10 Beauty & Style Trends From South America
- Next1 of 11Image Source/Getty Image
- Previous Next2 of 11lambada/Getty Images
- Previous Next3 of 11Plush Studios/Getty Images
- Previous Next4 of 11Alo Ceballos/FilmMagic
- Previous Next5 of 11Rita Mass/Getty Images
- Previous Next6 of 11Johan Klovsjö/Getty Images
- Previous Next7 of 11Per Mattisson/Getty Images
- Previous Next8 of 11joannawnuk/Getty Images
- Previous Next9 of 11Image Source/Getty Image
- Previous Next10 of 11Mark Edward Atkinson/Tracey Lee/Getty Images
- Previous Next11 of 11Jon Kopaloff/FilmMagic
- 10 Beauty & Style Trends From South America9 Things You Need to Stop Doing to Your Skin ASAP
- 15 Pretty Celeb Looks To Steal
- Beauty Secrets From A VS Supermodel
- 8 Unusual Beauty Tips You've Never Heard Of
- The 9 Hottest Nail Colors For Summer 2014
- Outrageous Nails: International Edition
- Glo Tested: The Best Sunscreens for Summer
- 11 Cult Makeup & Hair Products From Asia
- 12 Ways You Apply Your Makeup Wrong
- 13 Drugstore Beauty Buys the Experts Swear By
- This Season's Hottest Blonde Hair Colors
- 10 Essential Makeup Tips For Blondes
- 15 Most Iconic Blondes Of All Time
- 9 Short & Easy Celeb Haircuts To Steal Now
- 12 Beauty Secrets From a Top TV Host
- 13 Waterproof Beauty Products That Work
- 20 Life-Changing Ways To Use Bobby Pins
- 18 Next-Big-Thing Beauty Products
- Mother's Day Gift Guide 2014
Pretty Brilliant1 of 11
By Sara Tan
It used to be that we looked to Europe for beauty and style inspiration, but over the past decade, top models (think of Gisele and Alessandra Ambrosio from Brazil), as well as designers (like Chile's Maria Cornejo) have helped put South America on the map. To find out more, we've rounded up ten fashion and beauty trends that have come from neighbors below the equator.
Blow by Blow2 of 11
Though it's a bit controversial because of the potential toxicity of the solution, the Brazilian blowout has become a household name—just ask any curly-haired girl. The treatment uses keratin to smooth and straighten frizzy strands while still maintaining volume, and can last for up to four months.
Down to Earth3 of 11
Chances are you've used a beauty product made with clay from the Amazon rainforest, like a mask promising blemish-free skin or a conditioning treatment to smooth split ends. South American indigenous people have used the clay for medicinal purposes for years.
Hats Off4 of 11
In the early 1900s, Panamanian canal workers wore brimmed straw hats from Ecuador to shield their faces from the sun. Now, the lightweight hat's become a cool summer accessory.
Smooth Operator5 of 11
South American women were using avocado as a beauty treatment for hair and skin long before it started showing up in beauty product stateside. The fruit, which is rich in essential fatty acids and antioxidants, is supposed to stimulate collagen production to keep skin smooth, as well as moisturize hair.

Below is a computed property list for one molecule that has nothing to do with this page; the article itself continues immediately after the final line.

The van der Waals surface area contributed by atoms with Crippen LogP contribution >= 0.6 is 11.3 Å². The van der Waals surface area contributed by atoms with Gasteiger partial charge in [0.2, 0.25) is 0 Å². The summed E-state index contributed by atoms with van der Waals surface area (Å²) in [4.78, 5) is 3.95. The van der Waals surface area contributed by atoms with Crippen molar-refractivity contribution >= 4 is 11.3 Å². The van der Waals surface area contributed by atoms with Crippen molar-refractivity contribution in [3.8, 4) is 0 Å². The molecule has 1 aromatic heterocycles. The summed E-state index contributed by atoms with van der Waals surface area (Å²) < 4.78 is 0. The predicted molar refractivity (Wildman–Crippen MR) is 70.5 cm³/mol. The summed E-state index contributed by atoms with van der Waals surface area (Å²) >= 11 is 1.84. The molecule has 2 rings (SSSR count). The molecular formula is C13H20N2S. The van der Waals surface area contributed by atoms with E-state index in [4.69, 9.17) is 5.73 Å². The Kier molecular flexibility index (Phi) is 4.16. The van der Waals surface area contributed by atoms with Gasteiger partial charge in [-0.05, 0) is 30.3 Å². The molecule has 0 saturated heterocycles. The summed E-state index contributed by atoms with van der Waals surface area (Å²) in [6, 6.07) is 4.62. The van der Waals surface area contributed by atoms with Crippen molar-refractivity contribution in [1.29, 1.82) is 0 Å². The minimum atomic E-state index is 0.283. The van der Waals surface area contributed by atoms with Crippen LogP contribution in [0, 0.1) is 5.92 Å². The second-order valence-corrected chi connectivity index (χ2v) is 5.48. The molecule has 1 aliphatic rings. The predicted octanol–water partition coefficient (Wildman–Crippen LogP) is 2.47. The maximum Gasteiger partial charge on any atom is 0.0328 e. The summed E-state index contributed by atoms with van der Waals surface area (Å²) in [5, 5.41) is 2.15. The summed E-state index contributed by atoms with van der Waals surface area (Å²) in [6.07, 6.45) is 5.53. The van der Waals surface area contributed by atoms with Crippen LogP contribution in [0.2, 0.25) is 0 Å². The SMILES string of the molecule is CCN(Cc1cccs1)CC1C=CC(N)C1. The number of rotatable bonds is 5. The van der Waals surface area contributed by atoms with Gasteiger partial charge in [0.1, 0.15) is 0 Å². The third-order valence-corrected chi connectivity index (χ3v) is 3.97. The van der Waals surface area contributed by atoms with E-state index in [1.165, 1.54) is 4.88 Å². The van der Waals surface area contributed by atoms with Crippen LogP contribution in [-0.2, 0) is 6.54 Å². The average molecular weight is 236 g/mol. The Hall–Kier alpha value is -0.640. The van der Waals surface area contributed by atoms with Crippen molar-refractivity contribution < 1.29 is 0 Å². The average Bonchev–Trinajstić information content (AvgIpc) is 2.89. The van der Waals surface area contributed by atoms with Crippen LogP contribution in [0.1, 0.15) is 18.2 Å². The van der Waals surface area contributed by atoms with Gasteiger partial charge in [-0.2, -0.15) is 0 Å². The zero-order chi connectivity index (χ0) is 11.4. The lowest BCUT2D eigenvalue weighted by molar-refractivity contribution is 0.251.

ARE WE FRIENDS YET? Like Glo on Facebook
Snailed It6 of 11
Applying snail slime onto your skin might sound gross, but it's the concept behind Elicina, a skincare brand founded by Chilean escargot farmers who realized their skin was visibly smoother after handling the mollusks. Now, everyone's become fascinated with the extract, which is supposed to contain moisturizing collagen and exfoliating glycolic acid.
Posh Poncho7 of 11
For centuries, the native people of the Andean region wore these blanket-like sweaters to keep warm. Now, the humble piece—and its cousin, the cape—has gone high fashion.
Gone Coconuts8 of 11
Coconut oil, which Brazilian women swear by, is a hot ingredient in beauty products lately. Like the avocado, the fruit is rich in fatty acids, so when applied topically, it's known to hydrate skin and increases elasticity.
Wax Off9 of 11
In 1994, a group of sisters moved from Brazil to New York and pioneered the Brazilian wax movement. The South American-born sisters offered their service, which involved leaving little to no hair down there, to keep up with the shrinking sizes of swimsuits. Since then, it's become commonplace for women to schedule monthly (even weekly) appointments for the procedure.
Grape Expectations10 of 11
According to author Shalini Vadhera's book Passport to Beauty, Chilean women mash up grapes and flour to make face masks designed to brighten the skin. You may not have even realized it, but the grape extract in your own skincare products were inspired by this South American beauty secret.
Far & Wide11 of 11
The baggy gaucho pants once worn by Argentinian cowboys entered the fashion scene in the 1970s and again in the early 2000s. The wide-legged bottoms are experiencing yet another resurgence this year in plenty of pretty, feminine prints and colors.
ARE WE FRIENDS YET? Like Glo on Facebook